Bangable poster firm Novalia makes printed 'leccy keyboard
The Cambridge company Novalia is working to launch a printed keyboard in the next year. What makes it special is a process which allows x-y printing, which means much more speedy production of the 'boards.
Dell's fellow from Big Blue heads up blue sky division
CommentA now-private Dell appears to have set up a Research Division headed by IBM import Jai Menon.
'Maybe we haven't been clear enough about med records opt-out', admits NHS data boss
NHS data chief Tim Kelsey admitted today that the health service had failed to adequately inform patients about how they can opt out of having their GP medical records shared throughout England.
Ceph puts on its Red Hat and dances in the open source sun
Inktank has made its all-singing, all-dancing software-defined storage Ceph product play nicer with Red Hat.
Intel to top execs: Company doing better? OK, have a carrot
Intel has decided to shake up executive pay at the firm to make top employees more accountable for the company's earnings at a time when its main cash cow, the PC market, is struggling to make money.
Facebook turns 10: Big Brother isn't Mark Zuckerberg. It's YOU
CommentFacebook turns 10 this month, which means a bombardment of anniversary pieces lauding the social network. This blabbergasm will stress how Facebook “changed everything” and speculate on how “unimaginable" life might be without Facebook. But Mark Zuckerberg’s greatest achievement isn't financial or technical. Facebook has turned its users into networks of anxious spies.
Turkish president mulls $4.5bn Apple fondleslab school deal
Apple boss Tim Cook will meet Turkish President Abdullah Gül tomorrow to discuss a mega deal which will equip 15 million kids with their very own state-sponsored fondleslab.
BT scratches its head over MYSTERY Home Hub disconnections
BT has been left puzzled after some Infinity customers complained about being abruptly disconnected from the fibre broadband network when using the telco's Home Hub 5 wireless router.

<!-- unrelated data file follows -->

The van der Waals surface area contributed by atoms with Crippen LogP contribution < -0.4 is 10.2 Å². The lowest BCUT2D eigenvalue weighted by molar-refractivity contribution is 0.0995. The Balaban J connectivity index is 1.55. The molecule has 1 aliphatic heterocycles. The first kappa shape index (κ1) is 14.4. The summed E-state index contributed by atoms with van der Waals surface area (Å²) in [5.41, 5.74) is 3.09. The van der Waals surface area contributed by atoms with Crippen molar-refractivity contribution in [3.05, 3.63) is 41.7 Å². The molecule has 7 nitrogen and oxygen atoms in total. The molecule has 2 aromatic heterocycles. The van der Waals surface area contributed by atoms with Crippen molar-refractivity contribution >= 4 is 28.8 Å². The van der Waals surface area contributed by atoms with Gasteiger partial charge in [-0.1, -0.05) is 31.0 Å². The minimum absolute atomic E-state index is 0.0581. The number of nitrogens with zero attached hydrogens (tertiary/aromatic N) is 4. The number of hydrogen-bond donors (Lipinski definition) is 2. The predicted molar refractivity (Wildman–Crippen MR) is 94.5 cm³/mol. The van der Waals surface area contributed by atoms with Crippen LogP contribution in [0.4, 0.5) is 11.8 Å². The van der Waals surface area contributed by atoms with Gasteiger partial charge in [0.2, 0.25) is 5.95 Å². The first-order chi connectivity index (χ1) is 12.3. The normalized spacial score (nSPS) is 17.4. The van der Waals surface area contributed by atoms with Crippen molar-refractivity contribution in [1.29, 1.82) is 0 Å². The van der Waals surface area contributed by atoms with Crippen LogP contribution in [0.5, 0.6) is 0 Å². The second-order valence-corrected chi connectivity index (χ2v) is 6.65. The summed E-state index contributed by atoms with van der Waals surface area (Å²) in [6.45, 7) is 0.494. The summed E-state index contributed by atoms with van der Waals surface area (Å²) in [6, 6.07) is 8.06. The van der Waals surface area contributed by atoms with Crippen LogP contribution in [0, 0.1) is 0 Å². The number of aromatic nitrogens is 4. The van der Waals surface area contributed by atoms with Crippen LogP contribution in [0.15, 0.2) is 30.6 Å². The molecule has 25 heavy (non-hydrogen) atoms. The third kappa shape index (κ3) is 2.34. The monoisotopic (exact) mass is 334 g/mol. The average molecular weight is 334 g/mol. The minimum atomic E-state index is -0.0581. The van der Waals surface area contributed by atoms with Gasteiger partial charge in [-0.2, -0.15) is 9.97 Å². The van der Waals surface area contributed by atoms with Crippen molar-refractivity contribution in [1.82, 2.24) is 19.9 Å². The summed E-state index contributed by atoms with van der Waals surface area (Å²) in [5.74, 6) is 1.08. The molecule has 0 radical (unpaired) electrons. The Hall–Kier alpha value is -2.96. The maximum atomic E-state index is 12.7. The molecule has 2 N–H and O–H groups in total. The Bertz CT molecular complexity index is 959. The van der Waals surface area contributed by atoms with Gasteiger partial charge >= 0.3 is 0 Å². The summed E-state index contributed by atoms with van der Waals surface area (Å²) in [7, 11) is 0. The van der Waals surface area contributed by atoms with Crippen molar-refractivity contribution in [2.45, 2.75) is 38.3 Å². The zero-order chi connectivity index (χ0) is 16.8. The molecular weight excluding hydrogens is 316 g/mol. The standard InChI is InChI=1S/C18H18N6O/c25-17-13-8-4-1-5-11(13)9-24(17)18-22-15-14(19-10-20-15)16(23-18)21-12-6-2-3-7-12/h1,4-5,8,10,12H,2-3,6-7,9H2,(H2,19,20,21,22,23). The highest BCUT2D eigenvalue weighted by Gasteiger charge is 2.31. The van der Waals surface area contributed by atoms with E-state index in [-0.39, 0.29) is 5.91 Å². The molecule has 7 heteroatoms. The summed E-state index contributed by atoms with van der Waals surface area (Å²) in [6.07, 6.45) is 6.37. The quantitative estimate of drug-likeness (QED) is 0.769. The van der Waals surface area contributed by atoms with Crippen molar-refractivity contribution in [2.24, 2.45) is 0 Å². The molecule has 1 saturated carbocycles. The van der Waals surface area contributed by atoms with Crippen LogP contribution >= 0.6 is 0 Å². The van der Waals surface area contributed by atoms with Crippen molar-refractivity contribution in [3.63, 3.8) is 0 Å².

It's Satya! Microsoft VP Nadella named CEO as Bill Gates steps down
Microsoft’s new CEO is the executive running its $20bn server, tools and cloud computing businesses: Satya Nadella.
Yet another Brit mobe tower borg: Three and EE ink network-sharing deal
A new deal between EE and Three will apparently see the two British mobile operators sharing their cellular networks, according to reports.
Tech Data to close lid on accounting nightmare TOMORROW
Tech Data is about to wake up from the restatement nightmare that has troubled senior execs for nearly 11 months when it reports delayed fiscal '13 numbers tomorrow.
IBM nearly HALVES its effective tax rate in 2013 - report
IBM has managed to legally reduce its tax payouts by billions of dollars after sending its profits through a Netherlands subsidiary that acts as a holding company for more than 40 of its firms worldwide, according to Bloomberg.
Dimension Data hoovers up NextiraOne's Euro operations
Dimension Data has hoovered up certain subsidiaries of comms and networking integrator NextiraOne after the deal was given the green light by the European Commission's Mergers and Acquisitions team.
Just as we said it would: HP clamps down on server fixers
ExclusiveHewlett-Packard’s policy of clamping down on third-party and budget server support has swung into effect.
ARM posts sterling revenue growth, but moneymen spank it anyway
UK chip designer ARM Holdings PLC announced its financial results for the fourth quarter of 2013 on Tuesday, and despite solid revenue growth and a positive guidance, the company behind the chips that power the vast majority of the world's smartphones and tablets was spanked by The City's moneymen.
Sons of Sun roar 'Freedom!', uncloak server-switch
Cisco's embattled business gained another nimble competitor on Tuesday as startup Pluribus Networks bellowed "Freedom!" and lobbed a Frankenswitch over the networking giant's ramparts.
Asus unveils dirt-cheap Chromebox desktops with Haswell chips
Plenty of vendors offer Chromebooks, but if mobility isn't your bag, Asus has announced a compact Chrome OS desktop at a price that's hard to beat.
Samsung reveals prices, availability dates of 'Pro' tablets
Samsung has announced that three of the four "Pro" tablets it unveiled at last month's Consumer Electronics Show are now available for pre-order, and will ship and be on shelves of US brick-and-mortar stores next Thursday, February 13.
Google and Cisco sheath swords in patent-war deal
Google has signed another patent-licensing deal, this time with Cisco, signaling that it has had enough of the Great Patent War litigation frenzy – for the moment, at least.
California high school hackers expelled for grade tampering, test thievery
A group of students have been kicked out of a California high school over charges that they hacked teachers' computers in order to change their grades.
Alleged Silk Road kingpin slapped with indictment in NY
The man thought to be behind the Silk Road drug bazaar has been indicted in a New York district court, and charged with narcotics conspiracy, engaging in a continuing criminal enterprises, conspiracy to commit computer hacking, and money laundering conspiracy.
Apple's nonexistent iWatch to bag $17.5 BEEELION in first year alone – analyst
Apple CEO Tim Cook has been relentlessly repeating to world+dog that fanbois should expect new kit in entirely new product categories this year, and now one analyst has come out with a prediction of what at least one of those items could bring to Apple's top line in the first year of its existence: a cool $17.5bn.